Female Sexual Dysfunction Is A Thing, So Let's Talk About It

FSD is a serious disorder -- or, more accurately, a serious family of disorders -- and it’s about time people started regarding it with the respect it deserves.

Dec 27, 2012 at 3:30pm | Leave a comment

Female sexual dysfunction (FSD) has finally started hitting the news in a big way thanks to a number of studies on the topic, and it seems like the media are finally starting to take it seriously, which is rather exciting. Because, historically, it was treated as nothing more than a joke or object of nervous guffawing; while male sexual dysfunction was taken extremely seriously, women’s experiences with their own sexuality were written off, despite the fact that a 1999 study showed 43% of women in the US experiencing problems with sexual dysfunction.

That’s a lot of women unhappy with their sex lives, people.

I was rather astounded when even “The Daily Mail” took up the cause with a remarkably sensitive and detailed article on the subject that included interviews with women who’ve struggled with FSD, and medical practitioners who are searching for ways to treat it. Could it be that we’re finally going to acknowledge that women have sex, and that sexual desire is sometimes complicated? Are we finally going to see some gender parity in the coverage and treatment of sexual dysfunction?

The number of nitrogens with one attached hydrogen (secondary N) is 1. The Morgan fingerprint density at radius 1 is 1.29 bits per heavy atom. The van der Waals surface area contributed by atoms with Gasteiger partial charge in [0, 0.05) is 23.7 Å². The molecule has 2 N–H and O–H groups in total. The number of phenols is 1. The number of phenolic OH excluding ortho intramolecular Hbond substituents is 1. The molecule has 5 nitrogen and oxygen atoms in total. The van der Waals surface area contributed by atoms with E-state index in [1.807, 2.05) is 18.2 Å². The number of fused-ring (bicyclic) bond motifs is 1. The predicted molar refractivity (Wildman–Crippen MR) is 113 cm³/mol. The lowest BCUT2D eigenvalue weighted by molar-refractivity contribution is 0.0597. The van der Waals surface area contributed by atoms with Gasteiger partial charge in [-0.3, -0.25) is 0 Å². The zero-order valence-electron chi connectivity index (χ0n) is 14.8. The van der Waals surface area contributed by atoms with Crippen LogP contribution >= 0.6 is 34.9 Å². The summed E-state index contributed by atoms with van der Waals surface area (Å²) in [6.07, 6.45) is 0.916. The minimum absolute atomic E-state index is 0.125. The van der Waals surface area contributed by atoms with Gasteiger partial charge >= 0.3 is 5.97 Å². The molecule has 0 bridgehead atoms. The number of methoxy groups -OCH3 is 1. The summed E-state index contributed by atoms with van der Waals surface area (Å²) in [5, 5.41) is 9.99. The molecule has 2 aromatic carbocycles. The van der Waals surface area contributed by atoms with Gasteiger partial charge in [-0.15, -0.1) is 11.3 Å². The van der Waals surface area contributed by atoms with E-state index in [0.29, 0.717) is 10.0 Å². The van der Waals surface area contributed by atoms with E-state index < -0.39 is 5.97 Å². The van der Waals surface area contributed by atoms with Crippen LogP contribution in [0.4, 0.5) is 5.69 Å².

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Photo credit: Shelley Carlton.

Defining FSD is actually quite difficult; as the lovely folks at Harvard delicately put it, “Unlike penile erection, which is a quantifiable physical event, a woman’s sexual response is qualitative.”

I’d say that FSD involves an unwanted decrease in libido and/or an inability to have sex; some women might develop a lack of a sex drive, while others might be interested in sex, but could struggle with conditions like vaginismus, which causes incredibly painful vaginal spasms. Those tend, as one might imagine, to put a killer on the mood. On the other end of the spectrum, you have conditions like persistent genital arousal disorder, which can be debilitating for entirely different reasons.

What it definitely isn’t is asexuality, which is an absence of sexual attraction that isn’t associated with an underlying pathology, and sadly, I see asexuality often given the short shrift in coverage of FSD.